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Topics covered in this introduction to the gamification of learning:
“Tell me and I forget, teach me and I may remember, involve me and I learn.” Benjamin Franklin
Involving learners throughout the entire learning process has become one of the priorities of most professional education institutions over the past few years; except, involving learners isn’t always simple depending on the context. Learners may be unmotivated, not want to be there…and the challenge is doubled when it comes to remote learning. The fact is that sitting alone in front of their computer screen, it is not always easy to find the motivation or desire to focus on huge amounts of text for long periods of time. The student may also very quickly lose interest and feel disconnected from the content. In order to engage them in the course, it is essential that e-learning is personalised and adapted to their profile. Games are a great way to do this. It’s all about making the students want to take part in multiple modules simultaneously to build their skills. However, how do you engage learners? How can you create a desire to learn? There are many factors to take into consideration.
In order to engage students in remote learning you must give them a key role in their learning. This is done through many small, simple actions which can be put in place to kickstart their motivation.
The first step is explaining, in a precise and very practical way, the objectives of the online course – namely, what the learner will know or will know how to do by the end of the module. This is essential so that they can visualise the long-term goal and understand how this e-learning will serve them in achieving that goal.
Next, by taking the time to break the course down into shorter modules, maximum 20 minutes, the whole course content will be organised and will therefore present a clear structure which is more digestible for the student.
It will allow each individual to decide for themselves how many modules to complete at a time, according to their preferences and needs. In addition, beyond the 20-minute mark it becomes more and more difficult for learners to remain focused and alert, even with a very well executed programme. With this in mind, it is important to choose the most relevant information and be very to-the-point.
It is also important to ensure that you adapt the level and content to suit their goals. Having students take a test at the beginning of the course will allow you to ascertain the students’ skills and then offer them the course content that corresponds with their level and expectations. Advanced students will be presented with the more challenging concepts of the course. Nevertheless, you must be careful not to limit their learning to certain areas and leave them at a dead-end. The goal is for them to be able to access the information if they do not know the answer, even if they are at an advanced level. With a course broken down into modules, this kind of positioning tool allows learners to develop certain skills without having to complete all of the modules.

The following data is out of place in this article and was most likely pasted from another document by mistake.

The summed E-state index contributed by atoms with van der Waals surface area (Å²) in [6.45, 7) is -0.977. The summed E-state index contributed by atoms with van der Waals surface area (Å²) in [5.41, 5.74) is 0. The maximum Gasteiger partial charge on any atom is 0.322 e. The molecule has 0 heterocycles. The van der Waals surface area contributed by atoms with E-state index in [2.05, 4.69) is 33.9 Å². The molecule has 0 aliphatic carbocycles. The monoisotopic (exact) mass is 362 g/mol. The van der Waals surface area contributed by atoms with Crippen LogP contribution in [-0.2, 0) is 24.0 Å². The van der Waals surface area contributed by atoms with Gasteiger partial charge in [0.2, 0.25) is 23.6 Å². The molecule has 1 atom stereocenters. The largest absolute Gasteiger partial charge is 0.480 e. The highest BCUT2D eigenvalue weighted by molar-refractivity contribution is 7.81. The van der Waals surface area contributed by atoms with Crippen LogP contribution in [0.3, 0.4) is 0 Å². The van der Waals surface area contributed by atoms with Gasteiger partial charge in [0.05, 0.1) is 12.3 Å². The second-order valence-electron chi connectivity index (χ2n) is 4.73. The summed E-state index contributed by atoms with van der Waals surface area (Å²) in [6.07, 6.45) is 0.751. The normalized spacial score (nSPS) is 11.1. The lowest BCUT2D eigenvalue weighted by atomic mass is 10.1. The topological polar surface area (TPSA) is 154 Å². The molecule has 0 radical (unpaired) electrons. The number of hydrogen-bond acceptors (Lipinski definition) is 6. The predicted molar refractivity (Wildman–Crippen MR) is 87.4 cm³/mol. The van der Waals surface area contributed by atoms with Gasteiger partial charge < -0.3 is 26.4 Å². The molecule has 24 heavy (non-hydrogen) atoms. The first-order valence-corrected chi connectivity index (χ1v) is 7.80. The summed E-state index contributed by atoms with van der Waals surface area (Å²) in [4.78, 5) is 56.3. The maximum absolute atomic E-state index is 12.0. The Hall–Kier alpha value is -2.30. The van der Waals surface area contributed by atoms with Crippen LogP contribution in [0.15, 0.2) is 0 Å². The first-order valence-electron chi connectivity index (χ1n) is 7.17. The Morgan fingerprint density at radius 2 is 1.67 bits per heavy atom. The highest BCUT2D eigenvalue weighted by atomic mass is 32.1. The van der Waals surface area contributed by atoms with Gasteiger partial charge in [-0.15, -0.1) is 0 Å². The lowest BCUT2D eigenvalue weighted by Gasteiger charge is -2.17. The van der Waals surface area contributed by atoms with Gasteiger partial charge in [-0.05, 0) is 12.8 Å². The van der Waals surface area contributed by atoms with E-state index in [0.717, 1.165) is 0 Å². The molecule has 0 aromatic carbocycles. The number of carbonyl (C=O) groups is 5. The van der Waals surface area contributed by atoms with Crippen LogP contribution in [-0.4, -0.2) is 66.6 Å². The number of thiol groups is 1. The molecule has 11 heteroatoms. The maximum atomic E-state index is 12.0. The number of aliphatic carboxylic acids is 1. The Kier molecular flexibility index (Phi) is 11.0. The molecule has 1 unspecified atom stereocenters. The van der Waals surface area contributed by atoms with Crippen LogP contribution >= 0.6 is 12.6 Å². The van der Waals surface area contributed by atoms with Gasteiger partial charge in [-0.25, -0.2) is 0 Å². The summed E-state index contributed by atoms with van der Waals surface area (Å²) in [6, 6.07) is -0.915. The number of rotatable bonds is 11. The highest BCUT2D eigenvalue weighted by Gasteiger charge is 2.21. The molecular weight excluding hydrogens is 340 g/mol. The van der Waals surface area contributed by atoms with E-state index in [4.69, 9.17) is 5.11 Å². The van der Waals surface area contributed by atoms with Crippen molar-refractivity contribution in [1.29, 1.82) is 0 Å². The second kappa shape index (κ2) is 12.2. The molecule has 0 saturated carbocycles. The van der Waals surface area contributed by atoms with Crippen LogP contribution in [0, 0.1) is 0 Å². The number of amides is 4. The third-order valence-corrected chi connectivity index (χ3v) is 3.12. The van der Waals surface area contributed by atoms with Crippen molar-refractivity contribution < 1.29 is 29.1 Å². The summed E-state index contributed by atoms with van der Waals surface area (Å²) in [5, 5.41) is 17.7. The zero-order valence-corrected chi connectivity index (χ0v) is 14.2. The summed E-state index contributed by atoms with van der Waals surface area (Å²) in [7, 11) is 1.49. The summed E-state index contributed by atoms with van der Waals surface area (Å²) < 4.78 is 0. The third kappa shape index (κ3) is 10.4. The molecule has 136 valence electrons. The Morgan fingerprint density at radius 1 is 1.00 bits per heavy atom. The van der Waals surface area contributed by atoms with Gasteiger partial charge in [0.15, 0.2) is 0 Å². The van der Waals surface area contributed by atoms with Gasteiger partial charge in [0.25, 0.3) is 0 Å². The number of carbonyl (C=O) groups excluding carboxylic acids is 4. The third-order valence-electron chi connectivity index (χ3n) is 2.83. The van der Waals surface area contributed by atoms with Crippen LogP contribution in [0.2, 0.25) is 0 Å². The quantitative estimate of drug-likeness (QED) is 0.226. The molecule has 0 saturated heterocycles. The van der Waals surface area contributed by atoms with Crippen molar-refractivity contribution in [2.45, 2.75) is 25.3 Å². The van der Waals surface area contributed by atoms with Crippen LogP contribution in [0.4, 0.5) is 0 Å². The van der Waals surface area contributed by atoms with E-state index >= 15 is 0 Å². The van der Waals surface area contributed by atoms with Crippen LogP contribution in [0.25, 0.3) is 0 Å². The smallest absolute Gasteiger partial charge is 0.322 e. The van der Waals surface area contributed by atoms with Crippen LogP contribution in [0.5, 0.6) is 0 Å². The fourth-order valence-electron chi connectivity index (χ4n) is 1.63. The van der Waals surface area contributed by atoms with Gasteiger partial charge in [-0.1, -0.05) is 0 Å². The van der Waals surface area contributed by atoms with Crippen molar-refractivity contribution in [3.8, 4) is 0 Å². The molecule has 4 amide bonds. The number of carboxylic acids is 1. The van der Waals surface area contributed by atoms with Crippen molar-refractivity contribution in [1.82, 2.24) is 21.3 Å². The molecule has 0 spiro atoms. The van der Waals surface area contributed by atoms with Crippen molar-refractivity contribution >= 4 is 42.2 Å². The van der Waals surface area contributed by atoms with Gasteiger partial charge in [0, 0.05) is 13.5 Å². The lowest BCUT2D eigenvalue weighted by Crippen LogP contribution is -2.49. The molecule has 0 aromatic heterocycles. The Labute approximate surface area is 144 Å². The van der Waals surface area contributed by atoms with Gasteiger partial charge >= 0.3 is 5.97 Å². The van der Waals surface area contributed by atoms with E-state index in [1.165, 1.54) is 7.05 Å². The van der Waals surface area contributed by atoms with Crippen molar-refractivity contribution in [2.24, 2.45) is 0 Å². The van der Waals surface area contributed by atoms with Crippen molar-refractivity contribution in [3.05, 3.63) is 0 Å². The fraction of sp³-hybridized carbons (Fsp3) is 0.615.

One last easy step to put in place is to offer students the option to personalise their user interface. Being able to choose an avatar or character, enter a name or even change the size of the font is an important asset which should not be underestimated.
Our main piece of advice is to offer interactive content (videos, diagrams, games…) to give the learner a key role in their studies and create a sense of independence and control over their study sessions rather than being forced into the work.
To keep the learner engaged from beginning to end, it is important to give them a variety of methods that makes each individual feel like they are learning something new. You can mix things up by integrating new educational approaches such as using Serious Games, fun tools which continuously adapt the learning styles that are a great way to boost the desire to learn. Drimify’s solutions allow you to easily create this type of adaptable, interactive tool for use with any MOOC or other learning platforms such as LMS. By creating a Dynamic Path™ (see the demos), for example, around scenarios alternating between educational content and interactive experiences, learners are able to learn in an enjoyable manner and be trained efficiently.
To summarise, although engaging learners in the course has become an essential requirement, it remains a very difficult task to accomplish. However, by following the advice given in this article and working with professionals to do so, it is possible to put simple training systems in place to engage students and give them control of their online studies.
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